MINISTER MEETS 39 SURVIVORS OF 1984 TRAGEDY
GOVERNMENT VOWS TO PUSH FOR GAS LEAK CLEANUP, REPARATION
by Rajshree Sisodia
SPECIAL TO THE TORONTO STAR
Mar. 30, 2006. 01:00 AM
NEW DELHI—Survivors of the 1984 Bhopal chemical leak were cautiously optimistic yesterday after senior Indian government ministers agreed to push for a cleanup of the contaminated Union Carbide plant and compensation for victims.
Ram Vilas Paswan, the federal minister for chemicals and fertilizers, yesterday met 39 surviving victims of the tragedy, which killed thousands when 40 tonnes of toxic gas leaked from the former Union Carbide pesticide plant the night of Dec. 3, 1984.
In the 22-plus years since, the death toll has topped 15,000.
Survivors want the Indian government to help in their ongoing battle to have the company prosecuted, to have access to safe drinking water and for the decontamination of the now-derelict factory and the surrounding areas.
The talks came after hundreds of victims marched from Bhopal to New Delhi on Saturday in their ongoing fight for justice. They have vowed to stay in the capital until their demands are met, and hope yesterday’s talks will pave the way for dialogue with Indian Prime Minister Manmohan Singh.
Bano Bee, a 60-year-old widow from the J.P. Nagar colony, a stone’s throw from the former pesticide plant in Old Bhopal, said protestors would go on hunger strike if their demands were not met.
Before the meeting Paswan, the mother of seven said: “Why should the prime minister ignore our demands? We will stay here in Delhi until we get what we want.”
Key to the protestors’ demands is decontamination of the disused factory and the surrounding areas, including Old Bhopal’s groundwater sources, which survivors claim are continuing to poison a new generation of people through contaminated drinking water.
Victims are also pushing for U.S.-based Dow Chemical Co., which took control of Union Carbide in 2001, to stand trial and accept responsibility for the tragedy.
Victims also renewed demands that former Union Carbide chairman Warren Anderson, who absconded from the Indian courts after being charged with manslaughter, be extradited from the United States to India.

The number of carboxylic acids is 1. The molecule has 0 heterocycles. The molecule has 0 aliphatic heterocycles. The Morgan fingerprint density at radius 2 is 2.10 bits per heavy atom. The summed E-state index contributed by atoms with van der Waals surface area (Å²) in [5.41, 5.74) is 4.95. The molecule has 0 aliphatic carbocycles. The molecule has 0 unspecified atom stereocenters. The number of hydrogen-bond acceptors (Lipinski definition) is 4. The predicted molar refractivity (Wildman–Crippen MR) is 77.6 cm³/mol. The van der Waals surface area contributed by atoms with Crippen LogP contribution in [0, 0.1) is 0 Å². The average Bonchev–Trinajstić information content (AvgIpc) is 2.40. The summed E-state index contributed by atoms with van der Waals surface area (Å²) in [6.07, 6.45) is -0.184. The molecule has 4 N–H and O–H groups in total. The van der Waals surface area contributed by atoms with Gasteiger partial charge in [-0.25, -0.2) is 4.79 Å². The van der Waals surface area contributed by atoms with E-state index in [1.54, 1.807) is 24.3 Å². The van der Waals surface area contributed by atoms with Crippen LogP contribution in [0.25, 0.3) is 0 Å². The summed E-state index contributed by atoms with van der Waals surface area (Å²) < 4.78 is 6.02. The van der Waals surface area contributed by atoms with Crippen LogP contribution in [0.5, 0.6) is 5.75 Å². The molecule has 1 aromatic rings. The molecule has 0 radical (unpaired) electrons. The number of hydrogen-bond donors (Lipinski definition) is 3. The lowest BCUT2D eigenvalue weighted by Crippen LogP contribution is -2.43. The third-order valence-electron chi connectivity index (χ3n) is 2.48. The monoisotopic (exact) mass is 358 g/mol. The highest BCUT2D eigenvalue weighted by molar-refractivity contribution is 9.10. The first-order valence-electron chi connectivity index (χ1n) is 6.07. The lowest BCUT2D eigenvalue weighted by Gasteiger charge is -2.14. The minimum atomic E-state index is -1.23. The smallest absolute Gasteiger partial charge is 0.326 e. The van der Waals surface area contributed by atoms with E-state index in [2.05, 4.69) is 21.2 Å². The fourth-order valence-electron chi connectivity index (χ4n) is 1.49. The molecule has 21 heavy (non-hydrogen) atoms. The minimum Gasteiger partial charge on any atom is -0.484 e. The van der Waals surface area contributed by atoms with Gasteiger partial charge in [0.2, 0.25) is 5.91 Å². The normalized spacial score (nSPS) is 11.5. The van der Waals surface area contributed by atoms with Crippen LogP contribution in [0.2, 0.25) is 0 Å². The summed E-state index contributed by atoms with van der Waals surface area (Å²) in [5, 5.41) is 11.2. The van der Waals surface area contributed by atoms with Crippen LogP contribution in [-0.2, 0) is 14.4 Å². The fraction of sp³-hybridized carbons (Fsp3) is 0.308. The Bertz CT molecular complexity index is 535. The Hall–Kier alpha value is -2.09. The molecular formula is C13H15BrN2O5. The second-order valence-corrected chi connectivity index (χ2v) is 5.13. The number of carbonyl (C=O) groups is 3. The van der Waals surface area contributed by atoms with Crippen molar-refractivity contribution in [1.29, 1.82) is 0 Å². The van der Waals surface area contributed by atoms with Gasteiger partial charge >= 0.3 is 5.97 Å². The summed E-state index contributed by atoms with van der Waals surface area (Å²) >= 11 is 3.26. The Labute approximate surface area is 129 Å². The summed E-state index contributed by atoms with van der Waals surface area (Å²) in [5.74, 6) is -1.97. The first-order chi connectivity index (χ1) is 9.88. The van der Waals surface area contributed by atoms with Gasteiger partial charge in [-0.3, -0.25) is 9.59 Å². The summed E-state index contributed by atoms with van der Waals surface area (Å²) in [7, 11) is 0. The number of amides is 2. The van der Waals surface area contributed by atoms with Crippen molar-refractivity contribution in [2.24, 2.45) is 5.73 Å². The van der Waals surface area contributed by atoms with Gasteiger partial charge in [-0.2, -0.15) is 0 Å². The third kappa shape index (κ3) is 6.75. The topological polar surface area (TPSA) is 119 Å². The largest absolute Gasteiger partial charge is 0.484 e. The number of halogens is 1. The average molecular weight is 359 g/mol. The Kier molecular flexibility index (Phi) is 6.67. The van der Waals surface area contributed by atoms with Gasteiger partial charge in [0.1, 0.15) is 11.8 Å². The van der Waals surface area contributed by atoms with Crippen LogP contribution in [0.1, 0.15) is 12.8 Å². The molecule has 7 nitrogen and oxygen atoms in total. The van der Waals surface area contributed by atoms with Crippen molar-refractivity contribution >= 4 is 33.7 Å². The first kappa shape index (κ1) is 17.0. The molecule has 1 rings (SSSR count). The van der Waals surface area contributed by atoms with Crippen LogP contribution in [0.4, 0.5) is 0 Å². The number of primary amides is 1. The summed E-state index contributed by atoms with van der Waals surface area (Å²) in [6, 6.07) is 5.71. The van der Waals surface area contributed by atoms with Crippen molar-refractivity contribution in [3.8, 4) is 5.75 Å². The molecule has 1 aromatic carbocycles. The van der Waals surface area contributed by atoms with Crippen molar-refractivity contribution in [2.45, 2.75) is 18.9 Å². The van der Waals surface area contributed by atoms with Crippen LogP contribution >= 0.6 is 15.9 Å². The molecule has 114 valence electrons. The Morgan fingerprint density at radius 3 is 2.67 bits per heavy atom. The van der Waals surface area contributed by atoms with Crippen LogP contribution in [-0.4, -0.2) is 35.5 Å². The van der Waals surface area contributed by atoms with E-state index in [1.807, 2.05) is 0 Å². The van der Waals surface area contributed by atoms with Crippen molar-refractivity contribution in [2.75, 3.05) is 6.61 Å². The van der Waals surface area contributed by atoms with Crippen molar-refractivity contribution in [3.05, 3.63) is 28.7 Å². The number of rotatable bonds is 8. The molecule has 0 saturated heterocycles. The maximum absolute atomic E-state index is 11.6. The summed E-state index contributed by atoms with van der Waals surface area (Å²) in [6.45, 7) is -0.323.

Union Carbide says responsibility for decontamination of the Bhopal site now lies with the Madhya Pradesh state government, which assumed control of the plant in 1998. Dow maintains that, because it only took control of Union Carbide in 2001, it bears no responsibility for the leak or contamination.
Satinath Sarangi, a member of the Bhopal Group for Information and Action, said: “The ball is squarely in the lap of the prime minister who will have to choose between Dow Chemical and the people of Bhopal.”
New Delhi made a number of moves yesterday in reaction to the victims’ demands. It recommended a national commission that would: co-ordinate and fund health care for victims’ families; support funding for safe drinking water projects; recommend the inclusion of the Bhopal tragedy as a subject in the national school curriculum; and push the Indian Central Bureau of Investigation to re-apply for Anderson’s extradition.
The response marks a breakthrough for the gas survivors’ campaign after decades of governmental apathy. The U-turn comes amid growing pressure, from in and outside the sub-continent, for the victims’ demands to be met. Twenty U.S. Congress members, led by Democrat Frank Pallone Junior, last week wrote to Singh urging New Delhi to act.
“It is outrageous that the CEOs of Union Carbide and its successor, Dow Chemical, have yet to be brought to justice… The Indian Government has repeatedly said that justice will be served but has exemplified no commitment to this end. At a time when a new generation of victims is surfacing among children born to gas-affected parents and those exposed to contaminated drinking water, the (Indian) Government must take care of those affected by this horrific tragedy,” the letter said.
Last night, an official with the Indian prime minister’s office said they had received the gas victims’ request to meet Singh but added that a date for talks had yet to be finalized.
“We will get back to them when a time is fixed. I cannot tell you a time frame, (but) we will let them know,” the official said.
The tragedy in Bhopal left virtually no homes untouched. Thousands of people were killed in the immediate aftermath of the disaster in late 1984, while activists claim another 12,000 men, women and children have since died as a result of gas-exposure related illnesses.
In the areas surrounding the factory site, where 550,000 people now live, ongoing exposure to contaminated water supplies has spawned a new legacy of victims.
Independent research commissioned by environmental group Greenpeace revealed the groundwater around the pesticide plant is unsafe for human consumption.
The findings, in 1999, showed the groundwater contained “high concentrations” of the insecticide Sevin and mercury. Water samples taken from wells near the factory showed the presence of carbon tetrachloride, which the U.S. Agency for Toxic Substances and Disease Registry says can cause damage to the liver, nervous system and kidney, and is a “probable” human carcinogen, according to the U.S. Environmental Protection Agency.
Levels of carbon tetrachloride found were more than 1,700 times the World Health Organization limit for safe drinking water.
Rajeshree Sisodia is a freelance journalist based in India.